There was a lot of noise about the place in the years after punk. But nobody sounded quite as cacophonous as The Birthday Party. Some critics wrongly associated them with horror rock such as Alice Cooper, but an examination of the unhinged lyrics confirms that something much less frivolous was afoot.
During the course of the conversation, John Hillcoat, the director of Lawless, has joined us in the crypt. Born in Queensland, he agrees that Australia was a culturally conservative place in those days.
Cave continues: “We had a small group of people who went to see us, but the industry at that point in Australia didn’t know whether a band was any good until they went to England. We had to do what everybody did: leave, prove yourself and then come back. Except we never came back.”
Indeed not. Over the succeeding decades, Cave became something of a nomad. He lived for a spell in South America. He recorded in Berlin. He now dwells in genteel Brighton with Susie Bick, his wife of 13 years, and their twin sons. What inspired all that roaming? “Women. Heh, heh,” he says. “Yeah, there was that. There was the idea that I didn’t belong in any of those places. So I went on to the next place. I never had a feeling of belonging. I still feel that way in the UK. I don’t belong here. It feels alien. I still talk about the English as if they’re foreign. Australians never feel more foreign than when they are English.”
Cave fanatics will be happy to hear that the current incarnation of The Bad Seeds still comes to visit. It’s been four years since the release of their last album, Dig!!! Lazarus Dig!!!, but the group has definitely not disbanded. “It may appear that the Bad Seeds have taken a back seat, but I am concentrating much more on that now,” he says. “I finished Lawless. And that took a lot of time in its way. So I am just working on Bad Seeds stuff. They haven’t gone away. Anything but.”
We must, I suppose, address the “drink’n’drugs hell” and Cave’s recent accommodation with the straight life. Anybody lucky enough to have seen him perform in the early 1980s, hanging from the lighting bar like an angry monkey, will find it somewhat astonishing that he has made it this far. There was a lot of booze. There was a fair degree of heroin. Yet here he is: a pillar of Sussex life, a harassed dad, the holder of honorary degrees from at least three universities.
Mind you, he does seem just a little restless. I get the sense he slightly misses his sweat-drenched formative years. “You know, I actually wish I was able to extend that life longer,” he says. “Unfortunately, with some embarrassment, I had to acknowledge I couldn’t. In the end, it turned around and bit me on the arse, really, and I had to leave it alone.”
Was the stress psychological or physical? “Both. Very much so. It fast became clear that I couldn’t carry on doing that. It’s only when you are alerted to the problems it’s causing that the sheen rubs off it. But I was always very comfortable in that world. I was enjoying it for a long time. But then it started to manifest in another way. Look, I didn’t want to die of a drug overdose. There are better ways to go.”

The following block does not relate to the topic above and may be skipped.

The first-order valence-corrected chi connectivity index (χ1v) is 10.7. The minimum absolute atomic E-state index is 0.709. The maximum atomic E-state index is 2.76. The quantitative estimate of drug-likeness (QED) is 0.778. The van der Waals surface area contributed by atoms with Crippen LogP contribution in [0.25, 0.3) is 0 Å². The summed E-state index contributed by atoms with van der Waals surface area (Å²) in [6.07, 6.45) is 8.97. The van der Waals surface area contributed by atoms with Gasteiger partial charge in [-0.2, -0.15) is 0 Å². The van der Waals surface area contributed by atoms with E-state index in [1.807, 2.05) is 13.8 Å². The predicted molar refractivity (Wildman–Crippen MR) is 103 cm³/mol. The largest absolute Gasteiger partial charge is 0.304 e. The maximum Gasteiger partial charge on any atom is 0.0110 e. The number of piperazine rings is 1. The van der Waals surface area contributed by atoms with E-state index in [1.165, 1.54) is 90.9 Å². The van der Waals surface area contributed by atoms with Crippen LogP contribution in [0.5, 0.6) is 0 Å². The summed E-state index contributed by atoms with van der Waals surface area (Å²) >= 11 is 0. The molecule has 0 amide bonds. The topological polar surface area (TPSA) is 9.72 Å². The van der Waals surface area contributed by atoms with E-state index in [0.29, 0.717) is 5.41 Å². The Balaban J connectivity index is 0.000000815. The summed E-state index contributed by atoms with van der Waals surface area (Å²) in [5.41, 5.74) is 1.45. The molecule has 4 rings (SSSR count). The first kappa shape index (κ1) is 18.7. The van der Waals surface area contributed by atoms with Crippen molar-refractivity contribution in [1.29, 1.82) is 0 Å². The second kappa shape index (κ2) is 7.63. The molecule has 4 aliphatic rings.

NICK CAVE HASbeen lucky. Middle age often sits uneasily on the bright, peppy pop star. But he always came across as old before his time. The narratives of his songs seemed to have been dragged from the remotest corners of an ancient, angry brain. Like Leonard Cohen, Johnny Cash and Bob Dylan, all of whom he worships, Cave appealed to the young but never seemed entirely integrated into youth culture. Still, he does admit to a certain unease about advancing maturity.
Cave first worked with Hillcoat as an actor on the director’s Ghosts . . . of the Civil Dead in 1989. More recently, he wrote his friend’s brilliant Australian western, The Proposition. What an agreeable life. He records music on a Wednesday. He writes films on a Thursday.
“Creatively, you don’t grow up. You kind of wise up,” he says slightly mournfully. “That’s often unfortunate. There’s something about not knowing your craft that’s exciting. At first, working with John on The Proposition, I loved the notion that I could write anything and it would happen. Now I know how films are made, it’s taken some of the fun out of it.”
Cave turns to acknowledge Hillcoat, who has been listening quietly throughout. “There are way too many people liking your films these days. It was better when nobody liked your films,” he jokes.
Hang on. What about Cave? Wasn’t it more fun when The Birthday Party were producing roughly recorded records that nobody bought? Now his songs feature on every second HBO box set. He’s passed just as far from his outsider roots as Hillcoat has.
“Yeah! Yeah! What about that? What about that?” Hillcoat echoes with a teasing smile.
“F**k you! F**k you both,” Cave bellows.
I think he’s joking.
Lawless is on general release